Many inventions created by scientists and research institutes cannot be applied in real life even though businesses need new technologies.
Tran Doan Son of the Mechanical Engineering Faculty in HCM City is the author of three out of eight outstanding inventions honored by the HCM City authorities under the HCM City Patent Award 2019-2020 program.
Son said in addition to the three inventions which won second, third and consolation prizes, he has other six patented products. Some inventions have been transferred to businesses or sold abroad.
His first product which was granted a patent in 2002 included equipment and a process of steaming cashew nuts with saturated steam. To date, more than 10 cashew processing plans in Vietnam and the world have been using the technology.
Later, Son and his co-workers invented the equipment to make fresh rice noodles which replaced manual production, helped increase productivity and ensured food hygiene.
|Many inventions created by scientists and research institutes cannot be applied in real life even though businesses need new technologies.|
His other work, equipment to make soft noodles, received second prize at the HCM City Invention Award 2020. The technology has been transferred to nine businesses in Vietnam, the US, South Korea and Laos and is going to Europe in some days.
Most of Son’s inventions have been successfully commercialized. However, Son said the number of such inventions is modest.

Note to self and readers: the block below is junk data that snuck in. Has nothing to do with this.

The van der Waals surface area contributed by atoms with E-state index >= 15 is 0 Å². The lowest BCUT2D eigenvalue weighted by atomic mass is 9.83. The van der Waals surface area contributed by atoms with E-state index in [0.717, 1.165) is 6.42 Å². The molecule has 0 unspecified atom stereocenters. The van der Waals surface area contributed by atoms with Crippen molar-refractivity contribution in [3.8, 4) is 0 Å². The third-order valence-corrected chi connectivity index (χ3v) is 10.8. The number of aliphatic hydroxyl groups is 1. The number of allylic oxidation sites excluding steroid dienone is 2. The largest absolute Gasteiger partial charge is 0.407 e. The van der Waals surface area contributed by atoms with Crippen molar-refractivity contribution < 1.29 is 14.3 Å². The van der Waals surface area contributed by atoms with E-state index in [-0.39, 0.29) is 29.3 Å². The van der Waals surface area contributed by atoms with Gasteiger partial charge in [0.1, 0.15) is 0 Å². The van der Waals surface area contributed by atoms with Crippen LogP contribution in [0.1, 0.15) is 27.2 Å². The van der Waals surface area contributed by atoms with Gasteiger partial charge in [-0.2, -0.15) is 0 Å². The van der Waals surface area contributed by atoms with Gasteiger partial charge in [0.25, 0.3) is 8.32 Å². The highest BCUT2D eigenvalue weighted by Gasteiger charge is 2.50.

Many research works and inventions conducted by universities are projects ordered by the Ministry of Science and Technology, local departments of science and technology, and the universities themselves.
The problem is, according to Son, most universities focus on training and are not good at cooperating with businesses to commercialize their inventions. As a result, many inventions, after receiving certificates, have been put into mothballs or just used in teaching.
Experts repeatedly say that managers, scientists and businesses need to cooperate closely in order to apply science and technology to production and business, thus improving the competitiveness of businesses. However, the link among the three partners remains loose.
Businesses say they don’t place orders with Vietnam’s universities and institutes because their technology level is not good enough to create products that satisfy businesses’ requirements.
Meanwhile, scientists criticize Vietnamese businesses for not having long-term development strategies. They say businesses just ‘hit and run’ and don’t want to spend money on technological solutions.
“A business bought one machine from us and then created 70 similar machines,” a lecturer at one university said.
Son believes that there should be a playing field where scientists and businesses can meet each other. HCM City authorities, for example, should organize invention trade fairs for research teams to display products and seek mechanical engineering or manufacturing company clients.
No half measures. That’s the one thing that has stood out about Vu Ngoc Tam since he was a kid.
DICOM (Digital Imaging and Communications in Medicine) is widely used in hospitals and clinics as the most popular format for medical images.